French ministerial order promoting the use of biosimilars

The Directorate of Health Care Supply (DGOS), the Directorate of Social Security (DSS), the Directorate General for Health (DGS) and the National Union of Health Insurance Funds (Uncam) published an order 12 October 2017 to require the Regional Health Agencies (ARSs) to promote the use of biosimilar drugs (the “Order”).

Like generic pharmaceuticals, biosimilars are cheaper than the breakthrough biologic and have therefore been quickly embraced by governments seeking to reduce costs to their healthcare systems. But the use of a ministerial order that would clearly promote the prescription of biosimilars appears rather unusual.   

I. The last piece of a progressive update of the French health system in favor of biosimilar drugs

Biosimilar drugs have been defined in the Public health code through the Law No 2007-248 dated 26 February 2007 relating to the adaptation to the EU legislation with regard to medicinal products. 

The substitutability of biosimilars is addressed in article 47 of the Law No 2013-1203 relating to the Social Security funding for 2014 (at articles L. 5125-23-2 and L. 5125-23-3).  Pursuant to this law, pharmacists were authorized to substitute a biosimilar only at the initiation phase of the treatment, to ensure continuity of treatment. While the law provided for the adoption of a decree that would detail the conditions under which substitution would be permitted, such a decree was never adopted.

The new Law No 2016-1827 relating to the Social Security funding for 2017 went one step further. Following the ANSM’s position on biosimilars, strict continuity of treatment was no longer sustainable, and the new law softens the approach by allowing substitution even after treatment had begun with another product.  

However, despite these new changes, biosimilars’penetration rate was still insufficient to significantly reduce Social Security expenditures, representing only 10.6% of all biological drugs as of March 2017. It was in this context, and with the intent to increase substitution and market penetration of biosimilars within the French health system, that the Order was adopted. 

II.  An explicit fostering of biosimilars use

The Order begins from the premise that the efficacy and safety of biosimilars is equivalent to biologics and allow substitution of biosimilars at any time during a patient’s course of therapy.

The Order also notes that the law requires that both biologics and biosimilars be prescribed the same way, physicians be provided with similar types of information for both, and the efficacy and safety of both are equally traceable. The Order demonstrates that there is no additional burden in prescribing a biosimilar.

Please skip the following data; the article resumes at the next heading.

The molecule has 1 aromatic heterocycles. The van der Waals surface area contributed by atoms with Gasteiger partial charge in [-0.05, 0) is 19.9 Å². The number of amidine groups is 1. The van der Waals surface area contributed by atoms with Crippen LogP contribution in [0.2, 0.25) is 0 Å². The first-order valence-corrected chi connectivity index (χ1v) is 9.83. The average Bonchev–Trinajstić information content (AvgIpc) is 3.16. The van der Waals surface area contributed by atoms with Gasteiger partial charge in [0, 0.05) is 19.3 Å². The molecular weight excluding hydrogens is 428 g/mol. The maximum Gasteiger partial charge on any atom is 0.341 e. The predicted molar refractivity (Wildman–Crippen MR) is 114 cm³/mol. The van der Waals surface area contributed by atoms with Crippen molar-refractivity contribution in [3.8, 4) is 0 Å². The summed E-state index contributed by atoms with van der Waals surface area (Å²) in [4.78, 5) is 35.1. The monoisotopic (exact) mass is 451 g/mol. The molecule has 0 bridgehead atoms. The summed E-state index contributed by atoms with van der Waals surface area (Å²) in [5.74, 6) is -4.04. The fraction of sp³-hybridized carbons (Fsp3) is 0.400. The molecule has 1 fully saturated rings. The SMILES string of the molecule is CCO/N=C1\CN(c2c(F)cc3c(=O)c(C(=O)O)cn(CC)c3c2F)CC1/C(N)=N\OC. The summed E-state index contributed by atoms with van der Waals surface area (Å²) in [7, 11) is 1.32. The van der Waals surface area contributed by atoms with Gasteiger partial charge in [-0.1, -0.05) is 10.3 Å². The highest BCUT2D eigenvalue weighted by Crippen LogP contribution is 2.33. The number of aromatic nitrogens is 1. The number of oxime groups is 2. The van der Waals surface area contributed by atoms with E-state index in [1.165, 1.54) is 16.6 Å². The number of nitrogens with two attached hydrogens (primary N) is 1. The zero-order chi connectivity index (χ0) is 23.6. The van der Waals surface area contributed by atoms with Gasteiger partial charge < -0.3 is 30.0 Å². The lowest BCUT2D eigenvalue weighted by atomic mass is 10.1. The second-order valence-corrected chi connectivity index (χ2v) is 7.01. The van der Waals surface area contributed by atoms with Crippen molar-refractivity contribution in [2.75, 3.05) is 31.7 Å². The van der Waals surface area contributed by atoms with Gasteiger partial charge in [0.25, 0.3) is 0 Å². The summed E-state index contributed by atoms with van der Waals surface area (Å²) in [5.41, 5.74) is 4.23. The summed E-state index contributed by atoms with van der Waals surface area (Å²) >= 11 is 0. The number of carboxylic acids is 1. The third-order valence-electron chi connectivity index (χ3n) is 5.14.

The local health agencies (ARS) are asked to disseminate this message on a local level, through informational and promotional campaigns. As such, the ARS are invited to take various actions to promote the use of biosimilars, such as providing patients with information brochures on biosimilars, harmonizing prescribers’ practices in favor of biosimilars, providing assistance to hospitals in the organization of tenders, developing financial tools to enable the hospitals to calculate the savings inherent in prescribing biosimilars. The Order also encourages hospitals to launch competitive public tenders as soon as a biosimilar is available, which means that ongoing markets might be terminated early.

More importantly, hospitals are also asked to draw an action plan and assign quantitative targets by 1st March 2018, the aim being to reach 70% of all prescriptions for biologics are biosimilars, through renegotiation of the quality and efficiency contracts entered into with each hospital.  

The Order, which strongly favors prescription of biosimilars, overlooks both the pioneering efforts of firms that develop innovative biologics as well as the practical matter that these firms may, in fact, reduce the cost of these biologics upon the introduction of biosimilars through significant price cuts and commercial rebates.

The way this instruction will be implemented will be even more crucial in a context where contracts entered into between ARS and hospitals might lead to financial sanctions imposed on hospitals by the Social security such as decrease in reimbursement rates, if they do not meet the targets for the prescription of biosimilars.

 

EU-US Mutual Recognition Agreement is operational for the pharmaceutical sector

The Mutual Recognition Agreement (MRA) between the European Union (EU) and the United States (US) covers six industrial sectors, including the recently amended Good Manufacturing Practices (GMP) on pharmaceuticals. In the pharmaceutical sector, the MRA is intended to facilitate the global sourcing of pharmaceuticals and active ingredients while maintaining high standards for consumer safety. On 1 November 2017, the US Food and Drug Administration (FDA) confirmed the capability, capacity and procedures of eight EU member states (Austria, Croatia, France, Italy, Malta, Spain, Sweden and United Kingdom) to conduct GMP inspections, allowing for the MRA, which was negotiated nearly 20 years ago, to come into force. The EU had previously affirmed the capability, capacity and procedures of the FDA earlier this year. The FDA is expected to approve the capability of agencies in the remaining 20 member states over the next two years.

The MRA introduces important efficiencies in an increasing globalized pharmaceutical supply network. For example, nearly 85% of the pharmaceutical products authorized within the EU include at least one manufacturing step outside of the region. The MRA provides a statutory framework for verifying the effectiveness of inspections carried out by other agencies, allowing the parties to rely on each other’s reports and findings for their own cases and investigations.